Belfast Telegraph

North Belfast teacher defends Holy Cross Boys' School's Easter Rising 1916 production

The vice-principal of Holy Cross Boys' School in north Belfast has defended his pupils' production of The Death Of The O'Rahilly – which is centered on the centenary commemorations of the events of the 1916 Easter Rising.

Chris Donnelly was speaking on the Stephen Nolan Show on Friday morning in response to a column by north Belfast MLA Nelson McCausland in the Belfast Telegraph.

In it Mr McCausland expressed his concern of how the subject of the Easter Rising was taught.

Mr Donnelly denied the schools' production was a celebration of the events 100 years ago.

He said: "The Easter Rising was a seminal event in Irish history, the occasion of the 100th anniversary has been rightly seized upon by many teachers to provide a theme through which learning can take place in a connected learning environment – and that is crucial.

"The way the new curriculum is taught is that we are actively encouraged to think of topical issues and plan teaching in a circular, connected way around what are the themes that are prevalent within society."

He continued: "We have produced a short drama on the 1916 theme which is one of the all-Ireland initiative agreed by both education departments.

"We have an art competition inviting pupils to imagine the Ireland of 2116 – one hundred years from now.

"A learning initiate involving the ever-popular Minecraft game.

"We've written a proclamation for a new generation, which is based on the Easter proclamation template but really it's involved the student council modernising that document to reflect what they see as rights and entitlements of today."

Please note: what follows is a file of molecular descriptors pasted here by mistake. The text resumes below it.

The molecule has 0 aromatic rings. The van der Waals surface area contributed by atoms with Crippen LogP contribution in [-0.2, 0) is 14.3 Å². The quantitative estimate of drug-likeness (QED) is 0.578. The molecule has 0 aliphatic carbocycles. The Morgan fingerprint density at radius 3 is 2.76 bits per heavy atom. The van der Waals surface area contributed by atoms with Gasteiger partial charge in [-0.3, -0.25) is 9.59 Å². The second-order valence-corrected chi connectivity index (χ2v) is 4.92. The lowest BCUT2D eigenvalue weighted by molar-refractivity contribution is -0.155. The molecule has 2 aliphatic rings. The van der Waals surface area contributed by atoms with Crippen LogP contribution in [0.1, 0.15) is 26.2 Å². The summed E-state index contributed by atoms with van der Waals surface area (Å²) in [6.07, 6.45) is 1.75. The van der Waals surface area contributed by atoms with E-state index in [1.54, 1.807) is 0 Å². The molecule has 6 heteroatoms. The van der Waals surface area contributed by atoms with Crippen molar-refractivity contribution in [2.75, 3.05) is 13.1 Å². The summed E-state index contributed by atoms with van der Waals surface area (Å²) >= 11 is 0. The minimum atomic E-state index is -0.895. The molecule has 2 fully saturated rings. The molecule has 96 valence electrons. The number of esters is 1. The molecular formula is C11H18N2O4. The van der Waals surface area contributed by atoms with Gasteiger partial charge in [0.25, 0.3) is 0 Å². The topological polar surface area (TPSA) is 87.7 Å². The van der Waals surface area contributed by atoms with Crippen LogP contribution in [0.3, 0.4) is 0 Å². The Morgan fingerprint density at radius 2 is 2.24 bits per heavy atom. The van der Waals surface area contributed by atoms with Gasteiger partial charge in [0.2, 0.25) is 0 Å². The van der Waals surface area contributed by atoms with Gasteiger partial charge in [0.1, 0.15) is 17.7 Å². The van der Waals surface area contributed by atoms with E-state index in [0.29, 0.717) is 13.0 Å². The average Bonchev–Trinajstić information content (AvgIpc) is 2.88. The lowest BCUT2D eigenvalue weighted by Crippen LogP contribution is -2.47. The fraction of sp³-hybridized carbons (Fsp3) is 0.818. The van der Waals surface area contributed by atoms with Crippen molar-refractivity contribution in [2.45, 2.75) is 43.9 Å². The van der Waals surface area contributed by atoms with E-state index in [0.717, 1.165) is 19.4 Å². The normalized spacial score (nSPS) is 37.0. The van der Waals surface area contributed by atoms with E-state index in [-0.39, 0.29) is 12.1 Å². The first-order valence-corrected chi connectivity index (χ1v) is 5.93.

Asked if he would teach the UVF gun running in a similar manner he said "no one was pretending to be gun runners - or anything else" and that one of the children in their assembly had acted as Edward Carson.

Read more: Uncritical take on 1916 Rising by schools very concerning

Mr Donnelly added: "In this divided society, the school culture is often reflective of the prevailing culture of the local community.

"I would work across many schools as I am a passionate believer in shared education so would know that many schools have plaques to British army regiments that have visited and they hold British Remembrance Day services.

"Also as part of our theme we talk about the history of the Irish national flag and also of the Union flag and broke it down in terms of the symbolism and what they mean as that is what education is about.

"Children would have different beliefs, but for a child to say that an Irish volunteer who fought in 1916 was fighting for freedom, that is something that is belief by the overwhelming majority of the people in Ireland.

"Nelson [McCausland] is representative of those in unionism who struggle to accept the need that they must have in this new order to accept the legitimacy of another narrative, that is not the British and unionist outlook of what has happened.

He added: "The boys of Holy Cross will be able to say what the Union flag stands for and when they should call it the Union jack and its symbolism plus the school every year visit the Northern Ireland War Museum."

Read more: Irish brewery stands by 'Children of the Revolution' beer label despite complaints its targeting minors

Maura McNally, the playwright of the production later said it was the children's idea and that she wrote it from an "academic point of view".

"It was very, very historically correct," she said.

Asked if it was a celebration, she responded: "Why would we not celebrate 1916? I am very proud of 1916."

Nelson McCausland did concede he had not seen the performances over which he wrote about, but had read reports in the media.

He added: "We are living today still, with I think, the lethal legacy of the 1916 Rising.

"Because the celebrations of the event 50 years ago to mark the Rising contributed in some way I think to what happened in the past 40 years.

"We are living with the legacy of people in dissident republicanism who are trying to hold with this mythical past, this republican ideology, that is passed on from generation to generation that they need to hold faith with the past.

"I find that disturbing and I think we are in danger of condemning another generation.

"We are actually endorsing and affirming deep – deep division.

"The tragedy is that instead of having a thoughtful conversation about 1916 what we are having is a effusive celebration of 1916."

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